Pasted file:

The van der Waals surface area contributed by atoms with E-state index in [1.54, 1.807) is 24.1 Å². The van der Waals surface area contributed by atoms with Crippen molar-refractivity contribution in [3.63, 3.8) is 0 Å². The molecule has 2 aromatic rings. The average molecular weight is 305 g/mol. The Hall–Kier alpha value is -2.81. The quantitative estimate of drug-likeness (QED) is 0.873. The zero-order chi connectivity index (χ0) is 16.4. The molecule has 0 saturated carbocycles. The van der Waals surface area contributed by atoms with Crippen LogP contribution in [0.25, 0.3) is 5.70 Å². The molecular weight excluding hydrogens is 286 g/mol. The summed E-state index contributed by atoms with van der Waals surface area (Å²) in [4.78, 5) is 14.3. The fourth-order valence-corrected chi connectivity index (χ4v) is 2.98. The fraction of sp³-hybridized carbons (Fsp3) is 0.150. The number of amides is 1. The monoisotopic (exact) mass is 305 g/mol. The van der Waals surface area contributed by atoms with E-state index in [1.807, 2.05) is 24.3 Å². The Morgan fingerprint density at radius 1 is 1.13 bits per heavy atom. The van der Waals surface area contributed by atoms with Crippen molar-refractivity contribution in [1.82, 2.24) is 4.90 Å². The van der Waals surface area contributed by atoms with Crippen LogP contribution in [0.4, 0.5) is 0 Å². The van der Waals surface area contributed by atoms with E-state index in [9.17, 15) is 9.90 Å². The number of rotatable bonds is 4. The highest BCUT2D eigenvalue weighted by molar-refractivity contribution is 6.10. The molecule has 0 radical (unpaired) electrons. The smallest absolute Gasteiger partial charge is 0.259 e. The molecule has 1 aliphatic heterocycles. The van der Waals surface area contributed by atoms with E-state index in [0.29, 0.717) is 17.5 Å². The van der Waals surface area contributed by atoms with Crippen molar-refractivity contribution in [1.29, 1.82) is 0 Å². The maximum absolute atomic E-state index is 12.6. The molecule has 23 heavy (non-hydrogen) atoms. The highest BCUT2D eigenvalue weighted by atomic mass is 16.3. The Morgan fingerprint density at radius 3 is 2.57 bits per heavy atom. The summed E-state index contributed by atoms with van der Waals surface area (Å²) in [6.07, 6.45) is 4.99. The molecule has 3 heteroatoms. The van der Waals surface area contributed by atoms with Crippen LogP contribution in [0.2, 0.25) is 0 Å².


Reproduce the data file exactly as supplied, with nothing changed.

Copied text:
The van der Waals surface area contributed by atoms with E-state index in [1.54, 1.807) is 24.1 Å². The van der Waals surface area contributed by atoms with Crippen molar-refractivity contribution in [3.63, 3.8) is 0 Å². The molecule has 2 aromatic rings. The average molecular weight is 305 g/mol. The Hall–Kier alpha value is -2.81. The quantitative estimate of drug-likeness (QED) is 0.873. The zero-order chi connectivity index (χ0) is 16.4. The molecule has 0 saturated carbocycles. The van der Waals surface area contributed by atoms with Crippen LogP contribution in [0.25, 0.3) is 5.70 Å². The molecular weight excluding hydrogens is 286 g/mol. The summed E-state index contributed by atoms with van der Waals surface area (Å²) in [4.78, 5) is 14.3. The fourth-order valence-corrected chi connectivity index (χ4v) is 2.98. The fraction of sp³-hybridized carbons (Fsp3) is 0.150. The number of amides is 1. The monoisotopic (exact) mass is 305 g/mol. The van der Waals surface area contributed by atoms with E-state index in [1.807, 2.05) is 24.3 Å². The Morgan fingerprint density at radius 1 is 1.13 bits per heavy atom. The van der Waals surface area contributed by atoms with Crippen molar-refractivity contribution in [1.82, 2.24) is 4.90 Å². The van der Waals surface area contributed by atoms with Crippen LogP contribution in [0.4, 0.5) is 0 Å². The van der Waals surface area contributed by atoms with E-state index in [9.17, 15) is 9.90 Å². The number of rotatable bonds is 4. The highest BCUT2D eigenvalue weighted by molar-refractivity contribution is 6.10. The molecule has 0 radical (unpaired) electrons. The smallest absolute Gasteiger partial charge is 0.259 e. The molecule has 1 aliphatic heterocycles. The van der Waals surface area contributed by atoms with E-state index in [0.29, 0.717) is 17.5 Å². The van der Waals surface area contributed by atoms with Crippen molar-refractivity contribution in [1.29, 1.82) is 0 Å². The maximum absolute atomic E-state index is 12.6. The molecule has 23 heavy (non-hydrogen) atoms. The highest BCUT2D eigenvalue weighted by atomic mass is 16.3. The Morgan fingerprint density at radius 3 is 2.57 bits per heavy atom. The summed E-state index contributed by atoms with van der Waals surface area (Å²) in [6.07, 6.45) is 4.99. The molecule has 3 heteroatoms. The van der Waals surface area contributed by atoms with Crippen LogP contribution in [0.2, 0.25) is 0 Å².